• Prepare to evaluate your forecast accuracy via root mean square error. Enter =SQRT(SUMXMY2(D8:D16,E8:E16)/9) in cell L5.

Finally, extend your forecasts through the third season of the fourth year. Copy and paste, or autofill:

• Cell I8 through I21
• Cell H8 through H16
• Cell G8 through G22
• Cell F8 through F16
• Cell E8 through E22

Notice that with seasonal smoothing, you’re not limited to one-step-ahead forecasts, as you are with simple exponential smoothing limits. You do run out of actual observations at Period 15, the third season in the third year. Without additional observations, you can’t smooth the level—this is the reason that continuing to forecast past the end of the time series with simple exponential smoothing turns into a series of constant forecasts.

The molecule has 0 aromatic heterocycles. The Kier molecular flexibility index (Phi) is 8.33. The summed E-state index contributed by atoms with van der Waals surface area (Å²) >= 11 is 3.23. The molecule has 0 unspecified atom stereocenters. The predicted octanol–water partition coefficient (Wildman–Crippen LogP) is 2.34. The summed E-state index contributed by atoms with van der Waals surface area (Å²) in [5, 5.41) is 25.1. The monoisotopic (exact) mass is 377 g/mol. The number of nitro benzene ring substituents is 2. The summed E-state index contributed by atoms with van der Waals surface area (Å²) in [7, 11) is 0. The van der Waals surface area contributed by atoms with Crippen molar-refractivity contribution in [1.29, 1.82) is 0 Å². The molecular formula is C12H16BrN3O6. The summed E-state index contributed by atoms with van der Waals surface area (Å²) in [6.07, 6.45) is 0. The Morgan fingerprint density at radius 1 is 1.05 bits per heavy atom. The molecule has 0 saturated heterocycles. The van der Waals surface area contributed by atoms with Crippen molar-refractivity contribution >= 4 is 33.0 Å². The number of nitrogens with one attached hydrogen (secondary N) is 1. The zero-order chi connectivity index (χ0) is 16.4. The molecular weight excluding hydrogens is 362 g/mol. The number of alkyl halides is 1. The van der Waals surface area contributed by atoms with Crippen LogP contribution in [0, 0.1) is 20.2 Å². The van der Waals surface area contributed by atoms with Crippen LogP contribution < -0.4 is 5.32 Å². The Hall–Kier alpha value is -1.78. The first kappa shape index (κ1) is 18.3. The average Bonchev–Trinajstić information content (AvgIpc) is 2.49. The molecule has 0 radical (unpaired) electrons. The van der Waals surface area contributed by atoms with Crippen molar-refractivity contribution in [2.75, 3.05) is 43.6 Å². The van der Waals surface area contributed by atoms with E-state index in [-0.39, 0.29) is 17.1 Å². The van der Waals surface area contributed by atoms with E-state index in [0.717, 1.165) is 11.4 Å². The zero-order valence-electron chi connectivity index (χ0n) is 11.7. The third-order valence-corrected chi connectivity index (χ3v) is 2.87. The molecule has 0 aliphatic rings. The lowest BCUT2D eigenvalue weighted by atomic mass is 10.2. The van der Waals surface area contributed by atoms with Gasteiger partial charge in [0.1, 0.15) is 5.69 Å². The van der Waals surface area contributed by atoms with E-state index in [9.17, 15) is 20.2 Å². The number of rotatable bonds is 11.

However, your forecasts lag one year behind your seasonals: To get a forecast for season 1 in year 2, you look to the seasonal index for season 1 in year 1. So by the time you reach the end of your actual observations, you still have some seasonal indexes to come.

You’ve assumed that you have a stationary series. Therefore, one good assumption is that the most recent estimated level of the series is the best available estimate of its level for subsequent periods. That assumption grows legs in the form of the constant level estimates returned in the range G16:G22 of Figure 5.23.

The forecasts from E17:E22, then, are based on the sum of the constant estimate of the series level, 8138.0, and the seasonal indexes in H11:H16. You can get a different view of how this works out in Figure 5.24.